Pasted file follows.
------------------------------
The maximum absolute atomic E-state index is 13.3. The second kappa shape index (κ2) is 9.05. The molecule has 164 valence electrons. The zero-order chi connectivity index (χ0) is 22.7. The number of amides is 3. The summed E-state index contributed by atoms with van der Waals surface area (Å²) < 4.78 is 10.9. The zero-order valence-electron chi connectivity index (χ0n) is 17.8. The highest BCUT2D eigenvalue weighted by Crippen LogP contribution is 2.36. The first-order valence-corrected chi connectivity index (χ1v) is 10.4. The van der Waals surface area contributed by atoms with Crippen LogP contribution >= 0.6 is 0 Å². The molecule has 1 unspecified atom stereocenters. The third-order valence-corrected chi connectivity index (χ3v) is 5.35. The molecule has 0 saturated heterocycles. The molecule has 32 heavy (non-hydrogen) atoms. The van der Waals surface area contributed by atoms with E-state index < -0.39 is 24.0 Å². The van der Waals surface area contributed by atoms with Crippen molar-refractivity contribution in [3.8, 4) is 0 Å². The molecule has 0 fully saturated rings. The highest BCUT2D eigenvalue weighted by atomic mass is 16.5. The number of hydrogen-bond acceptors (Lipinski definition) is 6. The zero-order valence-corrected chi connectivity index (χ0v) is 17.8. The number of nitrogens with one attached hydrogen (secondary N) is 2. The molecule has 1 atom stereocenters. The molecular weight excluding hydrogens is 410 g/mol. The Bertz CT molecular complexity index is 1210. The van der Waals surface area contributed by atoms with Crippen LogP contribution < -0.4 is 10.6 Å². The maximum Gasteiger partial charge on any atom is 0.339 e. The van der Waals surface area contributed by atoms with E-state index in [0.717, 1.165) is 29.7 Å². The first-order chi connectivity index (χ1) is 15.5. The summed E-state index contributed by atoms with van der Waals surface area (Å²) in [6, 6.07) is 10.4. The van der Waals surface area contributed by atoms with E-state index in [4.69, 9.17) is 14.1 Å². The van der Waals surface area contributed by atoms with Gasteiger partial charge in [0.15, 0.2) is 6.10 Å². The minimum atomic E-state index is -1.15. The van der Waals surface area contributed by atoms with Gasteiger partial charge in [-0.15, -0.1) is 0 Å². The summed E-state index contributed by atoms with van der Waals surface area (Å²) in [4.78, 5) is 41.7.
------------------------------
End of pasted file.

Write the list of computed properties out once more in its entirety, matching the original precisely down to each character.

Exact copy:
The maximum absolute atomic E-state index is 13.3. The second kappa shape index (κ2) is 9.05. The molecule has 164 valence electrons. The zero-order chi connectivity index (χ0) is 22.7. The number of amides is 3. The summed E-state index contributed by atoms with van der Waals surface area (Å²) < 4.78 is 10.9. The zero-order valence-electron chi connectivity index (χ0n) is 17.8. The highest BCUT2D eigenvalue weighted by Crippen LogP contribution is 2.36. The first-order valence-corrected chi connectivity index (χ1v) is 10.4. The van der Waals surface area contributed by atoms with Crippen LogP contribution >= 0.6 is 0 Å². The molecule has 1 unspecified atom stereocenters. The third-order valence-corrected chi connectivity index (χ3v) is 5.35. The molecule has 0 saturated heterocycles. The molecule has 32 heavy (non-hydrogen) atoms. The van der Waals surface area contributed by atoms with E-state index < -0.39 is 24.0 Å². The van der Waals surface area contributed by atoms with Crippen molar-refractivity contribution in [3.8, 4) is 0 Å². The molecule has 0 fully saturated rings. The highest BCUT2D eigenvalue weighted by atomic mass is 16.5. The number of hydrogen-bond acceptors (Lipinski definition) is 6. The zero-order valence-corrected chi connectivity index (χ0v) is 17.8. The number of nitrogens with one attached hydrogen (secondary N) is 2. The molecule has 1 atom stereocenters. The molecular weight excluding hydrogens is 410 g/mol. The Bertz CT molecular complexity index is 1210. The van der Waals surface area contributed by atoms with Crippen LogP contribution < -0.4 is 10.6 Å². The maximum Gasteiger partial charge on any atom is 0.339 e. The van der Waals surface area contributed by atoms with E-state index in [0.717, 1.165) is 29.7 Å². The first-order chi connectivity index (χ1) is 15.5. The summed E-state index contributed by atoms with van der Waals surface area (Å²) in [6, 6.07) is 10.4. The van der Waals surface area contributed by atoms with E-state index in [4.69, 9.17) is 14.1 Å². The van der Waals surface area contributed by atoms with Gasteiger partial charge in [0.15, 0.2) is 6.10 Å². The minimum atomic E-state index is -1.15. The van der Waals surface area contributed by atoms with Gasteiger partial charge in [-0.15, -0.1) is 0 Å². The summed E-state index contributed by atoms with van der Waals surface area (Å²) in [4.78, 5) is 41.7.